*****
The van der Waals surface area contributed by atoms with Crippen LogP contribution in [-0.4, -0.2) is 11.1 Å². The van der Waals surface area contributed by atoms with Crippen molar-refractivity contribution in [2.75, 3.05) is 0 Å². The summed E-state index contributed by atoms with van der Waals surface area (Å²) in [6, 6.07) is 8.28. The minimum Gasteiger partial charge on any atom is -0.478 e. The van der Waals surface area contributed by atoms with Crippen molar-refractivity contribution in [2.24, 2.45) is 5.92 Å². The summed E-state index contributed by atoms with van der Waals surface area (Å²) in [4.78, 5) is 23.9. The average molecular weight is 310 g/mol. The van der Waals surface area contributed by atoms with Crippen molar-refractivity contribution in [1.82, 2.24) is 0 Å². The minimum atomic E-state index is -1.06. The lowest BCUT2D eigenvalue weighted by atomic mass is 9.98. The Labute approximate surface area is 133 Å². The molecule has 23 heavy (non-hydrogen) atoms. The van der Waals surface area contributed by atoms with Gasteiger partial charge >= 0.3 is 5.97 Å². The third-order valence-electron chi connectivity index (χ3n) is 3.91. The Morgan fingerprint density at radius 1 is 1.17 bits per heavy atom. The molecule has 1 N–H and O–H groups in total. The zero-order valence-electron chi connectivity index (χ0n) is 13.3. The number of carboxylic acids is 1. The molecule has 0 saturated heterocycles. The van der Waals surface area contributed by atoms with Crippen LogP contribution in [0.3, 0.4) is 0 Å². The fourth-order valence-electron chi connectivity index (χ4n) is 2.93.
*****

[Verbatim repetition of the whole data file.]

The van der Waals surface area contributed by atoms with Crippen LogP contribution in [-0.4, -0.2) is 11.1 Å². The van der Waals surface area contributed by atoms with Crippen molar-refractivity contribution in [2.75, 3.05) is 0 Å². The summed E-state index contributed by atoms with van der Waals surface area (Å²) in [6, 6.07) is 8.28. The minimum Gasteiger partial charge on any atom is -0.478 e. The van der Waals surface area contributed by atoms with Crippen molar-refractivity contribution in [2.24, 2.45) is 5.92 Å². The summed E-state index contributed by atoms with van der Waals surface area (Å²) in [4.78, 5) is 23.9. The average molecular weight is 310 g/mol. The van der Waals surface area contributed by atoms with Crippen molar-refractivity contribution in [1.82, 2.24) is 0 Å². The minimum atomic E-state index is -1.06. The lowest BCUT2D eigenvalue weighted by atomic mass is 9.98. The Labute approximate surface area is 133 Å². The molecule has 23 heavy (non-hydrogen) atoms. The van der Waals surface area contributed by atoms with Gasteiger partial charge >= 0.3 is 5.97 Å². The third-order valence-electron chi connectivity index (χ3n) is 3.91. The Morgan fingerprint density at radius 1 is 1.17 bits per heavy atom. The molecule has 1 N–H and O–H groups in total. The zero-order valence-electron chi connectivity index (χ0n) is 13.3. The number of carboxylic acids is 1. The molecule has 0 saturated heterocycles. The van der Waals surface area contributed by atoms with Crippen LogP contribution in [0.3, 0.4) is 0 Å². The fourth-order valence-electron chi connectivity index (χ4n) is 2.93.